Katherine Addison’s two books have a theme, which is that I don’t quite know what to think about them when I finish them. I loved her debut, The Goblin Emperor, but my review reads like I hated it, and nothing I could do while working on it could remove that tone so I gave up and rolled with it.
The Angel of the Crows is one of those books where once you know the premise you know whether you want to read the book or not. It apparently started off as the literary equivalent of a palate cleanser; Addison admits in the afterword that the book was originally Sherlock Holmes wingfic, which is not a thing I knew existed: it is a subgenre of fanfic where characters are given wings, because Reasons. The main character, Dr. J.H. Doyle, is a stand-in for Watson, right down to having been injured in Afghanistan, and his roommate at 221 Baker Street, Crow, is the Holmes of the series.
Except Crow is an angel, and Doyle’s injury was dealt by a fallen angel in Afghanistan, and rather inconveniently has transformed him into a hellhound, which is not quite a werewolf because there are werewolves in the book too. And vampires. And a whole mess of other things. So this is basically Sherlock Holmes fanfic crossed with an urban fantasy book, except doing away with the standard trope of urban fantasy, which is that all of the nonhumans everywhere are generally unknown to the general public. Also, they end up hunting Jack the Ripper, because of course they do. I thought for a moment she’d found a way to work Rasputin into it too, but that turns out to not be the case.
The thing is, the book just misses being great. Its first chapter might be one of the best first chapters I’ve ever read, particularly in how it handles basic worldbuilding and letting you know what sort of story you’re in for. The problem is the structure of the book– the Jack the Ripper thing is a common thread through several more or less independent sections, each of which basically retells a single Sherlock Holmes story. As a single, unified novel, it ends up feeling really choppy, and if you are like me and you are fairly familiar with the Holmes stories, it ends up dragging quite a bit by the end of its 460 pages. The Ripper throughplot also ends somewhat unsatisfyingly, mostly because it doesn’t have room to be handled properly.
I really wish this had been a series of novellas, is what I’m getting at; crammed all together into one book it simultaneously feels too long and that each individual story is rushed, and that’s not a good way for a book to feel. As a novella series there could have been a bit more room to breathe and a bit more worldbuilding, because I absolutely want to know more about this world and see more of these characters, hopefully keeping the Holmes framework but not literally feeling the need to retell The Hound of the Baskervilles. If I find out she’s written a sequel, I’m still all over it.
The next section will involve discussing a major spoiler, so feel free to not read it if such things will bother you.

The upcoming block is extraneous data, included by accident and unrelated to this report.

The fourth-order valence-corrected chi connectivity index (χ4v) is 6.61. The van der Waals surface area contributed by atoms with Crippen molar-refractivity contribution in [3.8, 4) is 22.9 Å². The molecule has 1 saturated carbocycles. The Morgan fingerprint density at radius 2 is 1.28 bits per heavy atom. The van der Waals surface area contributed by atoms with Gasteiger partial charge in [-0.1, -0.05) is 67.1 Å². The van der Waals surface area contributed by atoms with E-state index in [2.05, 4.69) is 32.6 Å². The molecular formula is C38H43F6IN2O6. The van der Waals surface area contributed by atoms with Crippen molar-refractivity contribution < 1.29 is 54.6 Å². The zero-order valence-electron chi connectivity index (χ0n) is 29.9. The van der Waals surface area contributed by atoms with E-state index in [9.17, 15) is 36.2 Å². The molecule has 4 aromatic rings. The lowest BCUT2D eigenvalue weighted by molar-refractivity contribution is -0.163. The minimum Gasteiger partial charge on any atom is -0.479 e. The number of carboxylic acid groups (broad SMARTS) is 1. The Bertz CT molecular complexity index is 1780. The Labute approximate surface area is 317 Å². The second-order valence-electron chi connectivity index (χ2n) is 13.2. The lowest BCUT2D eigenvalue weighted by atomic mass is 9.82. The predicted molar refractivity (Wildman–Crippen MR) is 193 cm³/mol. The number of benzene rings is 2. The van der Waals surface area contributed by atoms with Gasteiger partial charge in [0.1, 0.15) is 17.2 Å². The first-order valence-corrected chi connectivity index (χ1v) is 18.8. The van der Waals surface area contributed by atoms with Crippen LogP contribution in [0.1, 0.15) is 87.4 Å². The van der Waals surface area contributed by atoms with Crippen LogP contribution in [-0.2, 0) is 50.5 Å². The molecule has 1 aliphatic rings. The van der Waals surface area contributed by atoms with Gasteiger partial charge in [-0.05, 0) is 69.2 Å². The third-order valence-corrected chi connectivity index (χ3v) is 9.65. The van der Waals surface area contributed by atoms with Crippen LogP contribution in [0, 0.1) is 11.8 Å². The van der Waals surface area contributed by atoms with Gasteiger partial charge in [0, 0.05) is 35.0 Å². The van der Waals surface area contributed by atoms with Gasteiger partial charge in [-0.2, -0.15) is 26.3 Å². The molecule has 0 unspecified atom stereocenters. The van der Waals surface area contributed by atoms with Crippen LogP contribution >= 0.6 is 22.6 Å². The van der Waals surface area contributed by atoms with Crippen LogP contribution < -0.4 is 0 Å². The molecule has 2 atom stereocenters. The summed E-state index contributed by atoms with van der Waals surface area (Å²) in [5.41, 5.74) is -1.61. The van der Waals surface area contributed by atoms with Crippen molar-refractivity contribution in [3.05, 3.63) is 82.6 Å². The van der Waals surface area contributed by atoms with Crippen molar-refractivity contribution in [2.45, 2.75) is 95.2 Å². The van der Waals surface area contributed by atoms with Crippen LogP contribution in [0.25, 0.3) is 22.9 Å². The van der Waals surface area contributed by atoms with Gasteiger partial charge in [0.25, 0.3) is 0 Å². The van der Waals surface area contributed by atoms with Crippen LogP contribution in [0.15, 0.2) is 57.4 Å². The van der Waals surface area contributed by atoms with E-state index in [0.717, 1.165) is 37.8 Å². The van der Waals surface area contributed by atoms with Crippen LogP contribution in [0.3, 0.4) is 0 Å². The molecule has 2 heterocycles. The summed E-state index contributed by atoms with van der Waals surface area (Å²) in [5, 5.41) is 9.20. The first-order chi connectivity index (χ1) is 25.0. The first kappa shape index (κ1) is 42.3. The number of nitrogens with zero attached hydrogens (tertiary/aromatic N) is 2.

Before I say anything here, I want to make it clear that I’m using the pronouns the book uses, and that this is kind of a messy thing to talk about, so if anyone feels like I’ve screwed something up in my language, 1) you are probably right, and 2) feel free to call me out about it and I’ll rewrite if necessary.
So, Dr. J.H. Doyle, referred to almost exclusively as either “Doyle” or “Dr. Doyle” throughout the book, is … well, definitely assigned female at birth, and I could probably safely justify simply saying “a woman.” Doyle is referred to as “he” almost exclusively throughout the book, and even once it’s made clear to Crow that Doyle presents as a man because women would not have had opportunities to go fight in Afghanistan and become doctors, Crow continues to refer to Doyle as male even in private conversations between the two of them. I have seen some blurbs and commentary about this book that talks about trans characters, and that language is absent from the book and it’s not entirely clear how Doyle feels about his gender.
This gets especially weird in the retelling of The Sign of the Four, which ends with Watson getting married; in Addison’s retelling, Miss Morstan expects Doyle to propose to her at the end, and Doyle instead tells her that he cannot ask her to marry him because, quote, “I’m not a man,” and a moment later refers to himself as “my father’s only daughter.” But there is never any other point in the book, again, including in private, where Doyle seems to genuinely think of himself (there’s that pronoun difficulty again) as female, and even the conversation with Miss Morstan only happens because Doyle feels forced into a corner. There’s also not any angst at any point about having to lie to everyone; Doyle seems perfectly content with presenting as male to everyone. And it’s also clear that Doyle is at least attracted to Miss Morstan. The entire marriage expectation bit all comes off as really awkward and part of me wonders why Addison didn’t simply omit that subplot. Or, hell, pull a Some Like It Hot and make her good with it.
Also, remember, Doyle is a hellhound, so the character spends all sorts of energy on hiding his identity from people throughout the book. There is considerable angst about the hellhoundery.
This is followed up with a sequence where Crow, who is also referred to with exclusively male pronouns, explains that all angels are female, “insofar as it makes sense to apply gender to asexual beings,” but that some of them basically just present as male, because … well, because Reasons, I guess; I never felt like I adequately understood what was going on there.
So, yeah, if this book landed on your radar because of trans representation, that’s not quite what’s going on here, although it’s … close, I guess? Maybe? I dunno.
12:03 PM, Sunday June 28th: 2,520,984 confirmed cases and 125,588 Americans dead.